She hated that her daughter knew about the beatings, and that she'd walked in countless times to see the monster her father was. But most of all, that she'd seen how weak Bea was in those moments. Day after day, year after year, always getting worse and never getting better. Not for long, anyways. Is that what marriage was like? Bea wasn't sure herself. She didn't know if maybe she was living the ultimate reality of things. Romantic love an illusion. Even the women she worked with, though they weren't being physically abused at all, complained about love being shit. Usually just a few weeks after gushing about some idiot.
As she mopped the floor she tried to come up with a plan. She didn't make enough money as a hairdresser to take care of both her and Debbie, so she'd been thinking of getting a second job. Something basic like a cashier at the local market. Though the idea of bumping into any of her coworkers or any of Harry's friends while working at the market made her uneasy. Proving she was fit to raise Debbie on her own was what really mattered though, and so far she'd only gone to the cops during the times where there was no physical evidence of abuse. Right then, while he was being sloppy, she could change that. This time she didn't want to get any sympathetic looks and lectures about going to marriage counseling, and oh but we hear he's a good guy. But each time she took a hit for evidence was a moment Deb could see what's happening, or one step closer to Bea losing it and –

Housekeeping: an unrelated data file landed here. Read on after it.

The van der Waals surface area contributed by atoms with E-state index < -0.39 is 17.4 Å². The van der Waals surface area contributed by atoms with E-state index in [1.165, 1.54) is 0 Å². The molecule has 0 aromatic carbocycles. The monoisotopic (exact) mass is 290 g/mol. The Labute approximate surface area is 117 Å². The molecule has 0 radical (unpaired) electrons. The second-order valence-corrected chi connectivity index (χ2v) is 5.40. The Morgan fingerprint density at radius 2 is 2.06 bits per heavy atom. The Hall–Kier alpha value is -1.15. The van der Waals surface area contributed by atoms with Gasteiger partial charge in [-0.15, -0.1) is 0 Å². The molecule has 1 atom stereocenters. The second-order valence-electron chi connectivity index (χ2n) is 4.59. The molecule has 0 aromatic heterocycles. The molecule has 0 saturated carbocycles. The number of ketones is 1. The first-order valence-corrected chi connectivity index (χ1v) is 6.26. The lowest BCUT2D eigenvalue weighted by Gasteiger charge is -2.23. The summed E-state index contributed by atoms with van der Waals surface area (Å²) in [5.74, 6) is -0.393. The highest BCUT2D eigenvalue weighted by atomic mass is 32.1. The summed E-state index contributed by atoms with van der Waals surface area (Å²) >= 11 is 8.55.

The last time he hit her, her eyes had suddenly found the knives on the counter. She'd just washed them, dried them, and set them aside. All the while Harry had been complaining about the steak being dry. About her attempts to kill him and Debbie with her horrible cooking. She couldn't even do that right anymore, he'd said, and then whack. Right across the face. Her eyes were on the knives. She'd show him what it looked like when she tried to kill him, over and over, the blade diving in. Growing red.